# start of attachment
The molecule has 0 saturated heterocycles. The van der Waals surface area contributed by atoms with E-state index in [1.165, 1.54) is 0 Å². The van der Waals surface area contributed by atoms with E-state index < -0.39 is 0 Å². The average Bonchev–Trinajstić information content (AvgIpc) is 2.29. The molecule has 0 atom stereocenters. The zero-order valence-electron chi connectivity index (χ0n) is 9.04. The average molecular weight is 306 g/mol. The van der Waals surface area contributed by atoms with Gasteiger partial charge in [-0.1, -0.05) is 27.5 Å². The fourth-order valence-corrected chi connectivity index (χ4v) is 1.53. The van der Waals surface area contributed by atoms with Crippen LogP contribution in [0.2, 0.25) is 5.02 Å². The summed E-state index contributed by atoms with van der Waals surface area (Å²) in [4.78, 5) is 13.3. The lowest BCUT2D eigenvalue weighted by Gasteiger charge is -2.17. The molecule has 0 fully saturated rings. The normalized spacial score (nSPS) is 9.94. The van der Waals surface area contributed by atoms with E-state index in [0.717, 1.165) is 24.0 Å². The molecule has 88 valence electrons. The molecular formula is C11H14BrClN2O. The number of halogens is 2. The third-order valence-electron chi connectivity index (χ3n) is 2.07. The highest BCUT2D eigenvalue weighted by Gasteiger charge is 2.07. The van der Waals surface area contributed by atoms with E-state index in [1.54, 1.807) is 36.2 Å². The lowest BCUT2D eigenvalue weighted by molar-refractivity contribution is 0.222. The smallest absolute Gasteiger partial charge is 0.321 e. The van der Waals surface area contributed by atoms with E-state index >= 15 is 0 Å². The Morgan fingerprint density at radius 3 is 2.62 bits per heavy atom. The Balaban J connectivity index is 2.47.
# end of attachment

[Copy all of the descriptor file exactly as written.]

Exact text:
The molecule has 0 saturated heterocycles. The van der Waals surface area contributed by atoms with E-state index in [1.165, 1.54) is 0 Å². The van der Waals surface area contributed by atoms with E-state index < -0.39 is 0 Å². The average Bonchev–Trinajstić information content (AvgIpc) is 2.29. The molecule has 0 atom stereocenters. The zero-order valence-electron chi connectivity index (χ0n) is 9.04. The average molecular weight is 306 g/mol. The van der Waals surface area contributed by atoms with Gasteiger partial charge in [-0.1, -0.05) is 27.5 Å². The fourth-order valence-corrected chi connectivity index (χ4v) is 1.53. The van der Waals surface area contributed by atoms with Crippen LogP contribution in [0.2, 0.25) is 5.02 Å². The summed E-state index contributed by atoms with van der Waals surface area (Å²) in [4.78, 5) is 13.3. The lowest BCUT2D eigenvalue weighted by Gasteiger charge is -2.17. The molecule has 0 fully saturated rings. The normalized spacial score (nSPS) is 9.94. The van der Waals surface area contributed by atoms with E-state index in [0.717, 1.165) is 24.0 Å². The molecule has 88 valence electrons. The molecular formula is C11H14BrClN2O. The number of halogens is 2. The third-order valence-electron chi connectivity index (χ3n) is 2.07. The highest BCUT2D eigenvalue weighted by Gasteiger charge is 2.07. The van der Waals surface area contributed by atoms with E-state index in [1.54, 1.807) is 36.2 Å². The lowest BCUT2D eigenvalue weighted by molar-refractivity contribution is 0.222. The smallest absolute Gasteiger partial charge is 0.321 e. The van der Waals surface area contributed by atoms with E-state index >= 15 is 0 Å². The Morgan fingerprint density at radius 3 is 2.62 bits per heavy atom. The Balaban J connectivity index is 2.47.